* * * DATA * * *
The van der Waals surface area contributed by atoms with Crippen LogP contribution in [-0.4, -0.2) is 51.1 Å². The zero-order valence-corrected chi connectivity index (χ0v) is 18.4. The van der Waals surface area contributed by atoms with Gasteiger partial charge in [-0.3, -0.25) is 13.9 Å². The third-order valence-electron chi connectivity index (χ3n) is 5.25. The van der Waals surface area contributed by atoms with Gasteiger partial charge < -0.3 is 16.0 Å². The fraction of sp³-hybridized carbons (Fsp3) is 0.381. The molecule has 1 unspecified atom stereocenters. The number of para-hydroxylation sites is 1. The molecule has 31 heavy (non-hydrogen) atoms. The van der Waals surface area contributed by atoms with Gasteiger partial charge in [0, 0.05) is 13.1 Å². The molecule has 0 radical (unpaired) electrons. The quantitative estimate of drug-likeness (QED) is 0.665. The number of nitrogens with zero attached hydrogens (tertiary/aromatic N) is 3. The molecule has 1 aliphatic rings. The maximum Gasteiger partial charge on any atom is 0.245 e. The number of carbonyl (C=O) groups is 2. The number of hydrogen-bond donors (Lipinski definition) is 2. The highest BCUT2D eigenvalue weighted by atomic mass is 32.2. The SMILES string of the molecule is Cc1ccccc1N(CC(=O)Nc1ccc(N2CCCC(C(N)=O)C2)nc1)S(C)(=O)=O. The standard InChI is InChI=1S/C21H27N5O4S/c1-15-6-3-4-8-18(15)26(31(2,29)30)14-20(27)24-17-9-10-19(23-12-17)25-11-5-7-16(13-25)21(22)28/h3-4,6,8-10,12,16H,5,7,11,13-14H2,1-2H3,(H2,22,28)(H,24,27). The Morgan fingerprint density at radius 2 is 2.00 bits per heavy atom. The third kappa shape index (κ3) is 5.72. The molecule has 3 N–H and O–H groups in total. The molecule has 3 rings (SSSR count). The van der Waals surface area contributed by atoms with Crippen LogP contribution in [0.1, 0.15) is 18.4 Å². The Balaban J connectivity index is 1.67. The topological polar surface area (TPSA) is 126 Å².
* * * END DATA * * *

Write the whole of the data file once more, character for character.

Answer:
The van der Waals surface area contributed by atoms with Crippen LogP contribution in [-0.4, -0.2) is 51.1 Å². The zero-order valence-corrected chi connectivity index (χ0v) is 18.4. The van der Waals surface area contributed by atoms with Gasteiger partial charge in [-0.3, -0.25) is 13.9 Å². The third-order valence-electron chi connectivity index (χ3n) is 5.25. The van der Waals surface area contributed by atoms with Gasteiger partial charge < -0.3 is 16.0 Å². The fraction of sp³-hybridized carbons (Fsp3) is 0.381. The molecule has 1 unspecified atom stereocenters. The number of para-hydroxylation sites is 1. The molecule has 31 heavy (non-hydrogen) atoms. The van der Waals surface area contributed by atoms with Gasteiger partial charge in [0, 0.05) is 13.1 Å². The molecule has 0 radical (unpaired) electrons. The quantitative estimate of drug-likeness (QED) is 0.665. The number of nitrogens with zero attached hydrogens (tertiary/aromatic N) is 3. The molecule has 1 aliphatic rings. The maximum Gasteiger partial charge on any atom is 0.245 e. The number of carbonyl (C=O) groups is 2. The number of hydrogen-bond donors (Lipinski definition) is 2. The highest BCUT2D eigenvalue weighted by atomic mass is 32.2. The SMILES string of the molecule is Cc1ccccc1N(CC(=O)Nc1ccc(N2CCCC(C(N)=O)C2)nc1)S(C)(=O)=O. The standard InChI is InChI=1S/C21H27N5O4S/c1-15-6-3-4-8-18(15)26(31(2,29)30)14-20(27)24-17-9-10-19(23-12-17)25-11-5-7-16(13-25)21(22)28/h3-4,6,8-10,12,16H,5,7,11,13-14H2,1-2H3,(H2,22,28)(H,24,27). The Morgan fingerprint density at radius 2 is 2.00 bits per heavy atom. The third kappa shape index (κ3) is 5.72. The molecule has 3 N–H and O–H groups in total. The molecule has 3 rings (SSSR count). The van der Waals surface area contributed by atoms with Crippen LogP contribution in [0.1, 0.15) is 18.4 Å². The Balaban J connectivity index is 1.67. The topological polar surface area (TPSA) is 126 Å².